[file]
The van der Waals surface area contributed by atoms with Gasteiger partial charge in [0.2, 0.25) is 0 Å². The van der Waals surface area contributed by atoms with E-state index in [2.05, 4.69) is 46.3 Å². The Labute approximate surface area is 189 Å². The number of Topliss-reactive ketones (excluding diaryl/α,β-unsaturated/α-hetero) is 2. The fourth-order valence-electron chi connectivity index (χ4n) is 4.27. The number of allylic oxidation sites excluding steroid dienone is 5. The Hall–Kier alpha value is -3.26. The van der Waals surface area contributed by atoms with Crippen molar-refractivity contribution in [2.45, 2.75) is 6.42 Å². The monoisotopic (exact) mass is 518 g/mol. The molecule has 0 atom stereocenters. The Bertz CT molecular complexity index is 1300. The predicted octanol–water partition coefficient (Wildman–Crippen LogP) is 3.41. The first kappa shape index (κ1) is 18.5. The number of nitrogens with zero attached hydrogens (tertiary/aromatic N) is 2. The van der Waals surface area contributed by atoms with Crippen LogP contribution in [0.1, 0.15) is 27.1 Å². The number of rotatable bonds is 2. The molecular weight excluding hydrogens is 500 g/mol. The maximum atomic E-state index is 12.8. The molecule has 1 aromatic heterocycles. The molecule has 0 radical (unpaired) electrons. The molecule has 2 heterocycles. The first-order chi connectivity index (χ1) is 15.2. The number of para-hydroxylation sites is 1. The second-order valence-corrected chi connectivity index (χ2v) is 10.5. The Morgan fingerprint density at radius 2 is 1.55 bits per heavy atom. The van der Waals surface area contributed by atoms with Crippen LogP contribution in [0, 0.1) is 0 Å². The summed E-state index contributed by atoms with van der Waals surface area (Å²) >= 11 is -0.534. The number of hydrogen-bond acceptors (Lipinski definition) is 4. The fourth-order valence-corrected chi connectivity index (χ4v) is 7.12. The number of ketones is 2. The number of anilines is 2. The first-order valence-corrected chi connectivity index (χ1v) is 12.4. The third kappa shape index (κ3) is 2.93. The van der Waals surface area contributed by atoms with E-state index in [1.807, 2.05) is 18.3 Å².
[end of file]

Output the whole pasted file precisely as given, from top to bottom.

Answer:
The van der Waals surface area contributed by atoms with Gasteiger partial charge in [0.2, 0.25) is 0 Å². The van der Waals surface area contributed by atoms with E-state index in [2.05, 4.69) is 46.3 Å². The Labute approximate surface area is 189 Å². The number of Topliss-reactive ketones (excluding diaryl/α,β-unsaturated/α-hetero) is 2. The fourth-order valence-electron chi connectivity index (χ4n) is 4.27. The number of allylic oxidation sites excluding steroid dienone is 5. The Hall–Kier alpha value is -3.26. The van der Waals surface area contributed by atoms with Crippen molar-refractivity contribution in [2.45, 2.75) is 6.42 Å². The monoisotopic (exact) mass is 518 g/mol. The molecule has 0 atom stereocenters. The Bertz CT molecular complexity index is 1300. The predicted octanol–water partition coefficient (Wildman–Crippen LogP) is 3.41. The first kappa shape index (κ1) is 18.5. The number of nitrogens with zero attached hydrogens (tertiary/aromatic N) is 2. The van der Waals surface area contributed by atoms with Crippen LogP contribution in [0.1, 0.15) is 27.1 Å². The number of rotatable bonds is 2. The molecular weight excluding hydrogens is 500 g/mol. The maximum atomic E-state index is 12.8. The molecule has 1 aromatic heterocycles. The molecule has 0 radical (unpaired) electrons. The molecule has 2 heterocycles. The first-order chi connectivity index (χ1) is 15.2. The number of para-hydroxylation sites is 1. The second-order valence-corrected chi connectivity index (χ2v) is 10.5. The Morgan fingerprint density at radius 2 is 1.55 bits per heavy atom. The van der Waals surface area contributed by atoms with Crippen LogP contribution in [0, 0.1) is 0 Å². The summed E-state index contributed by atoms with van der Waals surface area (Å²) >= 11 is -0.534. The number of hydrogen-bond acceptors (Lipinski definition) is 4. The fourth-order valence-corrected chi connectivity index (χ4v) is 7.12. The number of ketones is 2. The number of anilines is 2. The first-order valence-corrected chi connectivity index (χ1v) is 12.4. The third kappa shape index (κ3) is 2.93. The van der Waals surface area contributed by atoms with E-state index in [1.807, 2.05) is 18.3 Å².